Patients need crowns that look great, work well, and aren’t toxic to their body. Dentists want those things, too, and they want them made out of material strong enough to hold up to bite forces without fracturing. Zirconia crowns live up to these demands in many cases.
Zirconia was around for a long time before it became a material in dentistry. A German chemist Martin Heinrich Klapropse first introduced the idea of zirconium dioxide as a bioceramic in the 18th century. However, it didn’t start serving dentists as a restorative material until the late 20th century (1995).
Today, zirconia is a popular crown material in today’s dental operatories, often replacing materials like porcelain-fused-to-metal or even gold crowns. However, like any material, zirconia crowns have problems sometimes. In this article, we look at the advantages and disadvantages of zirconia crowns.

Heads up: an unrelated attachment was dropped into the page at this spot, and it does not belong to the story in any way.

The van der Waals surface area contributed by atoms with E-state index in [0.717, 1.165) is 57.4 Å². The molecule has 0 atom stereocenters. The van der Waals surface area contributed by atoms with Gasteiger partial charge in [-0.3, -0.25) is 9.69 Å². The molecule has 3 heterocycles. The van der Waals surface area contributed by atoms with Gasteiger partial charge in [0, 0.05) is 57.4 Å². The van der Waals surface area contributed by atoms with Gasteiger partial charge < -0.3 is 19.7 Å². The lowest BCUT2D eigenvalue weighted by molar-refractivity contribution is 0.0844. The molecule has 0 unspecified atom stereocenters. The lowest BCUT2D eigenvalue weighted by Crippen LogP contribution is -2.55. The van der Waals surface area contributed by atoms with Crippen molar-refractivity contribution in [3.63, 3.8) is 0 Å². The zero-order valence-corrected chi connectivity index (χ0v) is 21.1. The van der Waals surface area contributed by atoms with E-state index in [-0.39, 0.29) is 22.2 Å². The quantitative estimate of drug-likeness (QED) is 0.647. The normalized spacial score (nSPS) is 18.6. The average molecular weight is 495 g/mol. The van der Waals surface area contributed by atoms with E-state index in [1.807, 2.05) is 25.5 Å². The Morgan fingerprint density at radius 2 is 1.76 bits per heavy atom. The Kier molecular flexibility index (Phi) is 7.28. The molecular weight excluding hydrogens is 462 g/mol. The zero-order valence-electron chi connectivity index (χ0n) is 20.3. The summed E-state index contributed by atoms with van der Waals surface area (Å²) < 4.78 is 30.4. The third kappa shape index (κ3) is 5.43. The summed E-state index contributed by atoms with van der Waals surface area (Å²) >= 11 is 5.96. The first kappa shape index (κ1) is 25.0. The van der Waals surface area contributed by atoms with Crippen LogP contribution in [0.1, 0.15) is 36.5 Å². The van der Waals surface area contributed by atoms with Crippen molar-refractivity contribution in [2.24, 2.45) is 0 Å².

The three types of zirconia crowns
There are several types of zirconia materials. Each of them has different features and benefits that contribute to patient outcomes, which can affect what you want to choose for your case.
Zirconia has varying structures at different temperatures. It is monoclinic (i.e., the crystals have three axes of uneven length, and two of them are perpendicular to each other) at room temperature. However, mixing it with elements like yttrium, calcium, magnesium, or cerium, changes the structure as it stabilizes at room temperature.
For example, adding 8% yttrium (Y2O3) transforms the structure to cubic at room temperature, referred to as cubic-stabilized zirconia (CSZ). With 3-to-8% yttrium, it’s a mix of tetragonal and cubic phases at room temperature, called partially stabilized zirconia (PSZ). When it’s around 3% yttrium, it’s mostly tetragonal at room temperature and is called tetragonal zirconia polycrystal (TZP) or toughened zirconia. This TZP material was one of the early types of zirconia used in dentistry. Similarly, cerium-stabilized zirconia (Ce-TZP) also has a tetragonal structure when cerium is added.